Altering the umbrella acts: Environment and forest acts' history, goals, and proposed changes

Jul 19, 2022

By: Varnika Srivastava

A century-old legislation

Taking a manoeuvre towards environmental protection, India has taken a series of resolutions over the last 50 years. But it all started with the Indian Forests Act (IFA) 1927, which the British government introduced to secure exclusive state control over forests to meet the demand for timber and not to protect them. Additionally, the act outlined the steps to be taken to designate a space as a Reserved Forest, Protected Forest, or Village Forest

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History of forest acts

IFA 1927 specifies what constitutes a forest offence, what activities are forbidden inside a reserve forest, and what sanctions are applicable for breaking the Act's rules. The first if such regulation was passed in 1865, followed by two amendments in 1878 and 1927, respectively. However, it was only after the Stockholm Conference of 1972, governments worldwide, including India, take environmental legislation more seriously.

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Stockholm Conference 1972

The origins of most environmental legislation like the Air, Water and Environment Acts can be traced back to the United Nations Conference on the Human Environment, held in Stockholm in June 1972 (Stockholm Conference), exactly 50 years ago. The conference highlighted the risks of environmental pollution and put forth steps to improve the human environment.

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The umbrella act for environment protection

The Indian government passed the Environment Protection Act (EPA) in 1986 under article 253 of the constitution. It translates the decisions made at the Stockholm Conference into action and guards Indian forests against illegal logging, forest fire, and desertification of land. The act is called the umbrella act, as it established a framework for coordination between central and state authorities under the Air and Water Acts and led to the formation of The Ministry of Environment and Forests (MoEF).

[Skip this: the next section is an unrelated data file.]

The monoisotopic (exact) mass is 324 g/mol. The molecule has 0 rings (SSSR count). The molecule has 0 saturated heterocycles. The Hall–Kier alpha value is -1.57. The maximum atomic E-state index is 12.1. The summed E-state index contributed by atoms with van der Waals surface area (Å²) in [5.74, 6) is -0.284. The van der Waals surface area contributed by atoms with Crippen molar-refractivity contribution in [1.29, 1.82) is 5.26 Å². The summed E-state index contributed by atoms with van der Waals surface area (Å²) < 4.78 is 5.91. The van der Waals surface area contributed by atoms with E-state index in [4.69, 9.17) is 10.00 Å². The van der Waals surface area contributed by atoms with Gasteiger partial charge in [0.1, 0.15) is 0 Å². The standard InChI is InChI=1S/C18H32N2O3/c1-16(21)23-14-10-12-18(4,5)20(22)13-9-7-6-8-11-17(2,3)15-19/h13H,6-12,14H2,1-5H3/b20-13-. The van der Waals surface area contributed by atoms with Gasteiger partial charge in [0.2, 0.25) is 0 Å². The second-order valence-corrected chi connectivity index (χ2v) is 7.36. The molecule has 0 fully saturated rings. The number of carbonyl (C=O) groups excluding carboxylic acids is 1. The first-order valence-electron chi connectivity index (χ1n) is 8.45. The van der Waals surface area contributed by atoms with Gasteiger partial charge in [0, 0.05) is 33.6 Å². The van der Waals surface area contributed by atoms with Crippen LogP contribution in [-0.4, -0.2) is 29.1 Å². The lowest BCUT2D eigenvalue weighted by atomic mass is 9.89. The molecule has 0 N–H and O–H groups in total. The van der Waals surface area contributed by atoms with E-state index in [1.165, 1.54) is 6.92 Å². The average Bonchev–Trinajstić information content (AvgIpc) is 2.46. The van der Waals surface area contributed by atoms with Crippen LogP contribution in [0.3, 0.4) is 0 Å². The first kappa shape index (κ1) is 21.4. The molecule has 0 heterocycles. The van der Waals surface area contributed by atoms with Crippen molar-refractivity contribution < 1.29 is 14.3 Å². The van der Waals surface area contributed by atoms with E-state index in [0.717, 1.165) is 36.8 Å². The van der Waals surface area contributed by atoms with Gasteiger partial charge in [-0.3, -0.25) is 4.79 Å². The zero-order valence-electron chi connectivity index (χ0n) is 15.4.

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Proposed changes in the forest and environment act

The central government recently proposed to soften the provisions of the EPA by replacing imprisonment for minor violations with a steeper fine for certain violations. The proposed changes decriminalise several violations while increasing the penalties by up to 500 times. As the act is meant to protect forest resources, biodiversity, and wildlife, environmentalists fear that such dilution would further affect the fragile ecosystems across the country.

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Changes in several green laws

For example, a proposed amendment to the IFA replaces six months imprisonment for illegally cutting trees and trespassing with a fine of Rs 500. The ministry says that the lack of differentiation between major and minor offences causes habitual offenders to commit more crimes. Calling it a move to “weed out fear of imprisonment for simple violations”, the ministry has reportedly proposed several such changes to IFA, EPA, and Air and Water Acts.

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Major alterations in the act

The Environment ministry had few alterations in the Umbrella act and proposed changes concerning Sections 23 and 33 of the IFA. The amendments seek to decriminalise offences like kindling, keeping, or carrying fire in reserved forests. The substantive changes in Sections 26 (c), (d), and (e) and 33 (e), (f), and (g) of the IFA, 1927 will remove the provision for imprisonment. The changes made in Act aim to be more refined than generic and will result in lower violations.

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Goals and sections under EPA

The EPA is widely considered a response to the Bhopal gas leak tragedy of 1984, aimed to protect and improve environmental quality. The first chapter describes the powers of the Central Government; the second prescribes actions to protect the environment; the third and the fourth chapter outlines state controls over the industries that harm forests. It acts as a bridge between various regulatory agencies under existing laws and provide deterrent punishment to those who endanger the environment.

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Pubic opinion on the alterations of the act

The Ministry of Environment, Forests, and Climate Change (MoEFCC) has issued a public consultation notice, asking for people's opinions and comments on the proposed amendments by July 31.

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